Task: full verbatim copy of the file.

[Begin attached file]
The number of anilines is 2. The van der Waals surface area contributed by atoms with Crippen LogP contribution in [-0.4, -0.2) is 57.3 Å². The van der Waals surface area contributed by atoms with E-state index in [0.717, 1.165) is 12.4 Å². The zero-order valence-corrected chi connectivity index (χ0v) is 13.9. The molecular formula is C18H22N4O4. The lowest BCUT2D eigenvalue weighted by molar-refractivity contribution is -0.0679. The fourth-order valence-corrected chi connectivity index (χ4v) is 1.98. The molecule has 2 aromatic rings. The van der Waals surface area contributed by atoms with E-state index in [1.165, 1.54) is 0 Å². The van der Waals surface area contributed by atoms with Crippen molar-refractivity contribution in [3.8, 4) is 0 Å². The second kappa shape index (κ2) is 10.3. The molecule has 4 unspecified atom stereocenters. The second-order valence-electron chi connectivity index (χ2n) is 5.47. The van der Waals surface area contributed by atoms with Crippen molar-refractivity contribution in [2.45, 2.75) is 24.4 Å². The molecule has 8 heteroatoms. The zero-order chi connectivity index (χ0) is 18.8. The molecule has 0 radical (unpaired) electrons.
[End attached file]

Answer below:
The number of anilines is 2. The van der Waals surface area contributed by atoms with Crippen LogP contribution in [-0.4, -0.2) is 57.3 Å². The van der Waals surface area contributed by atoms with E-state index in [0.717, 1.165) is 12.4 Å². The zero-order valence-corrected chi connectivity index (χ0v) is 13.9. The molecular formula is C18H22N4O4. The lowest BCUT2D eigenvalue weighted by molar-refractivity contribution is -0.0679. The fourth-order valence-corrected chi connectivity index (χ4v) is 1.98. The molecule has 2 aromatic rings. The van der Waals surface area contributed by atoms with E-state index in [1.165, 1.54) is 0 Å². The van der Waals surface area contributed by atoms with Crippen molar-refractivity contribution in [3.8, 4) is 0 Å². The second kappa shape index (κ2) is 10.3. The molecule has 4 unspecified atom stereocenters. The second-order valence-electron chi connectivity index (χ2n) is 5.47. The van der Waals surface area contributed by atoms with Crippen molar-refractivity contribution in [2.45, 2.75) is 24.4 Å². The molecule has 8 heteroatoms. The zero-order chi connectivity index (χ0) is 18.8. The molecule has 0 radical (unpaired) electrons.